Pros and Cons of an FHIR facade

The advantages of FHIR should be obvious. By implementing an FHIR facade, providers of healthcare data can ease the implementation of FHIR compatibility. 

FHIR provides a single standardized format for data exchange. This means a single external API can be ensured to be up-to-date with the latest standards. A single external API means that back-end healthcare record systems avoid being updated for each change in standards or compliance requirements. Subsequently, this lowers IT costs for support and maintenance.

Additionally, an FHIR facade can be connected across several back-end systems, providing a single view of healthcare records. Disparate systems can appear as a single integrated whole by combining information behind the FHIR facade. 

Patients, healthcare providers, and insurers will benefit from having a single view across many sources of healthcare records. Imagine having a single, lifetime view of all healthcare ever provided to an individual, from birth to death, including the integration of patient-generated healthcare data from smart watches and other personal medical devices. These benefits will result in better diagnosis, safer emergency medical care, improved medium-term follow-up, and appropriate long-term care.As mentioned, there are challenges to building an FHIR facade. Legacy systems are complex; it can be challenging to connect to the information required in the FHIR facade from a legacy system. Some organizations cannot devote resources or budgets to create FHIR “wrappers” for their legacy systems. Working with a legacy system is always risky; the majority of the “outages” we hear about among financial service organizations are those burdened with legacy systems in a similar manner to healthcare organizations.

FHIR Facade Implementation Options

There are various options regarding how to implement an FHIR facade. As mentioned, you should consider the requirements of the interface: 

  • Reading data, also called client read-only
  • Adding/updating data, referred to as client read-write

Besides the implementation options, there are other questions to be addressed:

  • How will your FHIR facade be used: is it for online application integration or batch-mode integration?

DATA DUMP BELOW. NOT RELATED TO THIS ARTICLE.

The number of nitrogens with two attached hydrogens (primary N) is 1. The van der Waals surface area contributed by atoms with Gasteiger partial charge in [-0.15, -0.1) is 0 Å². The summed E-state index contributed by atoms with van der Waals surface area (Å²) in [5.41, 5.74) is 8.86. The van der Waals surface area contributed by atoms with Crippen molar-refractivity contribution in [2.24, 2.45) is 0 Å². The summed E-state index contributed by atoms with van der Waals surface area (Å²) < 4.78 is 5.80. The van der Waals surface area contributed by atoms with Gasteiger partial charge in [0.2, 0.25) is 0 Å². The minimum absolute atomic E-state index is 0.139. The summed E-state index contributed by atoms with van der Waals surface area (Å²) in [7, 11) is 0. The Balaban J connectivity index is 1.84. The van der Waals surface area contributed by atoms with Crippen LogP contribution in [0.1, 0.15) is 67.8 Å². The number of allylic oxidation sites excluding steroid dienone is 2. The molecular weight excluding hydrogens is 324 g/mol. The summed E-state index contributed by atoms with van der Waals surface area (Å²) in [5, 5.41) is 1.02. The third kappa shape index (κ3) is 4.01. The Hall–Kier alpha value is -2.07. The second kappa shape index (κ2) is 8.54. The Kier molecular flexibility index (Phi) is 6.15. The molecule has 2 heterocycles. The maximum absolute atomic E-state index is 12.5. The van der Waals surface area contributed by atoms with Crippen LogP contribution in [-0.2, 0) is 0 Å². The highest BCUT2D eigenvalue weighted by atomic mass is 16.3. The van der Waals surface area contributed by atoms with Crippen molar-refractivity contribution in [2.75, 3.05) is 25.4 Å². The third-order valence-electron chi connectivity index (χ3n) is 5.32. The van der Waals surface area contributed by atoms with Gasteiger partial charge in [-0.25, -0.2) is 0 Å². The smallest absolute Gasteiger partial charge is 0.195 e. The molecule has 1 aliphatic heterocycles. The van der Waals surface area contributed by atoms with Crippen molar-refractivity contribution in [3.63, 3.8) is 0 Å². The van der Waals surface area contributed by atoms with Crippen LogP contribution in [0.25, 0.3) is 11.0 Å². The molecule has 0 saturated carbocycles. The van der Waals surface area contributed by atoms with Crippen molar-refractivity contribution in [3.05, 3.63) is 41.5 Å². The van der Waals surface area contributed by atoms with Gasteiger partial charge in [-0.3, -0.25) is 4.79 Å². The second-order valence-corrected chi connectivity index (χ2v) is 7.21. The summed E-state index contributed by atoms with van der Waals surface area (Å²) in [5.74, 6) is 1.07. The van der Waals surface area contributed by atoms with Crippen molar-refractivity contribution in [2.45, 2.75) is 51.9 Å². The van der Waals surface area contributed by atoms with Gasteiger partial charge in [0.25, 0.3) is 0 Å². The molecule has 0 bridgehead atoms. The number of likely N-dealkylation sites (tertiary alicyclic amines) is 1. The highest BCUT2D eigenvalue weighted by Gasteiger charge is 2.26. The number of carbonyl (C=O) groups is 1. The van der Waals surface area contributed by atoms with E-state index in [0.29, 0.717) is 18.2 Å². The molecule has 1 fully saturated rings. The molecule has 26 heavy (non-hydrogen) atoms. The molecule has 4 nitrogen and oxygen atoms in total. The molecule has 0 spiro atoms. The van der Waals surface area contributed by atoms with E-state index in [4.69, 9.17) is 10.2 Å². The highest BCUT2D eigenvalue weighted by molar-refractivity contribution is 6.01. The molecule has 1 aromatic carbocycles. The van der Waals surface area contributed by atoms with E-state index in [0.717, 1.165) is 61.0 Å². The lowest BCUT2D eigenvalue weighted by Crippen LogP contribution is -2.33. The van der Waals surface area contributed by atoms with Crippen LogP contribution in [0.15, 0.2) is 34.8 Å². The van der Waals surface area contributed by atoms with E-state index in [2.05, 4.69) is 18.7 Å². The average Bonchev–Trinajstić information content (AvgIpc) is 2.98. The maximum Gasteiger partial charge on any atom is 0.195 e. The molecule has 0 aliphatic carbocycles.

• What are the constraints related to security? How will you protect an existing internal system from intrusion and exploits? 
  • What about performance? Will your legacy system support simultaneous access from several remote systems? Can it support concurrent database updates?

One approach is to translate FHIR API calls to queries on the underlying healthcare records database. This creates an FHIR facade for your legacy database of healthcare records. The challenge is that you will need a good understanding of your legacy database so you can map your internal data model into the FHIR model. 

Clearly, there are numerous implementation challenges in building your own FHIR facade.


Obviously, you can construct your own FHIR-compliant APIs, but isn’t that like reinventing the wheel? The experts have already developed FHIR facades. Focus your efforts on integrating these with your back-end legacy systems, rather than building an FHIR facade from scratch.

Consider using an expert who has already dealt with the requirements of securely retrieving electronic healthcare records through an FHIR facade. They can ensure that the appropriate FHIR-compliant information is obtained and that you are compliant with the FHIR standard. 

Also, this will allow data to only be converted “on demand” and avoid keeping a copy of existing data in FHIR format. You might not want to expose all of your data to external FHIR clients; an FHIR facade allows you to expose only certain parts of your data.


Edenlab is a provider of FHIR facades and custom solutions focused on healthcare data interoperability. Medtech is Edenlab’s core domain, providing extensive expertise in interoperability with the HL7 FHIR standard. Edenlab has helped healthcare organizations, application developers, and integrators build FHIR-compliant solutions with their expertise in FHIR facade development.

In addition, Edenlab’s Kodjin FHIR server provides a low-code/no-code approach to ease the user’s usage of the HL7 FHIR specification. The FHIR server uses a modern microservices architecture to ensure future-proofing of your FHIR facade implementation. The solution is adapted to specific business problems through configuration without coding. Feel free to contact us for details.

Written by

Stanislav Ostrovskiy

Partner, Business Development at Edenlab